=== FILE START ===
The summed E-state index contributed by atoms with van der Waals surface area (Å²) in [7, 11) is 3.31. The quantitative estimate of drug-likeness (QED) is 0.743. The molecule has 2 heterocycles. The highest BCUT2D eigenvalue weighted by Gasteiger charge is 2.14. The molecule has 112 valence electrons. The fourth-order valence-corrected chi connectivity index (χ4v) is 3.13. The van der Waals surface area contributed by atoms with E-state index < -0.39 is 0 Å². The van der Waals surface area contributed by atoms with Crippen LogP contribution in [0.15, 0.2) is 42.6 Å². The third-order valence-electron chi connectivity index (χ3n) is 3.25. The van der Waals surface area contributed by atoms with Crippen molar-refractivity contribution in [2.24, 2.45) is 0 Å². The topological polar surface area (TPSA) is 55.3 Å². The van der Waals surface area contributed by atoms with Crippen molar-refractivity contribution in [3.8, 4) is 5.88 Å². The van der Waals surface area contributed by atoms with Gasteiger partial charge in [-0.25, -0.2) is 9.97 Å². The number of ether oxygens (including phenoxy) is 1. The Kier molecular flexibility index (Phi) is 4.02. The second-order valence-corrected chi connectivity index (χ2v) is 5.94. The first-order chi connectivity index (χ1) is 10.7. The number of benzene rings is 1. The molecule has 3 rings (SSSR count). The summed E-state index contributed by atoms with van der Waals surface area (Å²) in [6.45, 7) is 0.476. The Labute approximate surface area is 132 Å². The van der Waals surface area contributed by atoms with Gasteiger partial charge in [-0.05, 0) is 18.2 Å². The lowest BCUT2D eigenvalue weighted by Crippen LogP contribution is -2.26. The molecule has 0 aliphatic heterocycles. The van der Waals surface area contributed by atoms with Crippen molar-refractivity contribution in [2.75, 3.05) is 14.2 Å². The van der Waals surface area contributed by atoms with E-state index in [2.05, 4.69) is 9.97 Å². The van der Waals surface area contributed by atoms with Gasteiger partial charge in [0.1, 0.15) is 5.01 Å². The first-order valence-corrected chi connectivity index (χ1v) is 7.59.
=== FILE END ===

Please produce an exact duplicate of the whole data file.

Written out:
The summed E-state index contributed by atoms with van der Waals surface area (Å²) in [7, 11) is 3.31. The quantitative estimate of drug-likeness (QED) is 0.743. The molecule has 2 heterocycles. The highest BCUT2D eigenvalue weighted by Gasteiger charge is 2.14. The molecule has 112 valence electrons. The fourth-order valence-corrected chi connectivity index (χ4v) is 3.13. The van der Waals surface area contributed by atoms with E-state index < -0.39 is 0 Å². The van der Waals surface area contributed by atoms with Crippen LogP contribution in [0.15, 0.2) is 42.6 Å². The third-order valence-electron chi connectivity index (χ3n) is 3.25. The van der Waals surface area contributed by atoms with Crippen molar-refractivity contribution in [2.24, 2.45) is 0 Å². The topological polar surface area (TPSA) is 55.3 Å². The van der Waals surface area contributed by atoms with Crippen molar-refractivity contribution in [3.8, 4) is 5.88 Å². The van der Waals surface area contributed by atoms with Gasteiger partial charge in [-0.25, -0.2) is 9.97 Å². The number of ether oxygens (including phenoxy) is 1. The Kier molecular flexibility index (Phi) is 4.02. The second-order valence-corrected chi connectivity index (χ2v) is 5.94. The first-order chi connectivity index (χ1) is 10.7. The number of benzene rings is 1. The molecule has 3 rings (SSSR count). The summed E-state index contributed by atoms with van der Waals surface area (Å²) in [6.45, 7) is 0.476. The Labute approximate surface area is 132 Å². The van der Waals surface area contributed by atoms with Gasteiger partial charge in [-0.05, 0) is 18.2 Å². The lowest BCUT2D eigenvalue weighted by Crippen LogP contribution is -2.26. The molecule has 0 aliphatic heterocycles. The van der Waals surface area contributed by atoms with Crippen molar-refractivity contribution in [2.75, 3.05) is 14.2 Å². The van der Waals surface area contributed by atoms with E-state index in [2.05, 4.69) is 9.97 Å². The van der Waals surface area contributed by atoms with Gasteiger partial charge in [0.1, 0.15) is 5.01 Å². The first-order valence-corrected chi connectivity index (χ1v) is 7.59.